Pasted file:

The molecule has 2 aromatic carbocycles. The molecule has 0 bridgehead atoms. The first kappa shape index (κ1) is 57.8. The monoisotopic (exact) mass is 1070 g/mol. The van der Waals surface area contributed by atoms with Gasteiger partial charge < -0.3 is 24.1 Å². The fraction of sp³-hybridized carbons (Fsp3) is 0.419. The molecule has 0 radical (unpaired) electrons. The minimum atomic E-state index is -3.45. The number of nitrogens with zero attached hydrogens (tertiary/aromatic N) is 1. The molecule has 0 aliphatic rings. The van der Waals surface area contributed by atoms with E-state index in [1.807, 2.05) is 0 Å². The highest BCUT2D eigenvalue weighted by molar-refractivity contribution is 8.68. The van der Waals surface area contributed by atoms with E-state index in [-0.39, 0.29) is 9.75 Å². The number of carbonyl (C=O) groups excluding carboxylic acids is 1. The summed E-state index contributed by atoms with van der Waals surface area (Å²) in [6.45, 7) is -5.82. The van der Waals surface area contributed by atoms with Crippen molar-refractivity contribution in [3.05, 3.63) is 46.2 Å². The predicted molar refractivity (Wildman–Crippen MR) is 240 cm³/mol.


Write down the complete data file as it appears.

The molecule has 2 aromatic carbocycles. The molecule has 0 bridgehead atoms. The first kappa shape index (κ1) is 57.8. The monoisotopic (exact) mass is 1070 g/mol. The van der Waals surface area contributed by atoms with Gasteiger partial charge < -0.3 is 24.1 Å². The fraction of sp³-hybridized carbons (Fsp3) is 0.419. The molecule has 0 radical (unpaired) electrons. The minimum atomic E-state index is -3.45. The number of nitrogens with zero attached hydrogens (tertiary/aromatic N) is 1. The molecule has 0 aliphatic rings. The van der Waals surface area contributed by atoms with E-state index in [1.807, 2.05) is 0 Å². The highest BCUT2D eigenvalue weighted by molar-refractivity contribution is 8.68. The van der Waals surface area contributed by atoms with E-state index in [-0.39, 0.29) is 9.75 Å². The number of carbonyl (C=O) groups excluding carboxylic acids is 1. The summed E-state index contributed by atoms with van der Waals surface area (Å²) in [6.45, 7) is -5.82. The van der Waals surface area contributed by atoms with Crippen molar-refractivity contribution in [3.05, 3.63) is 46.2 Å². The predicted molar refractivity (Wildman–Crippen MR) is 240 cm³/mol.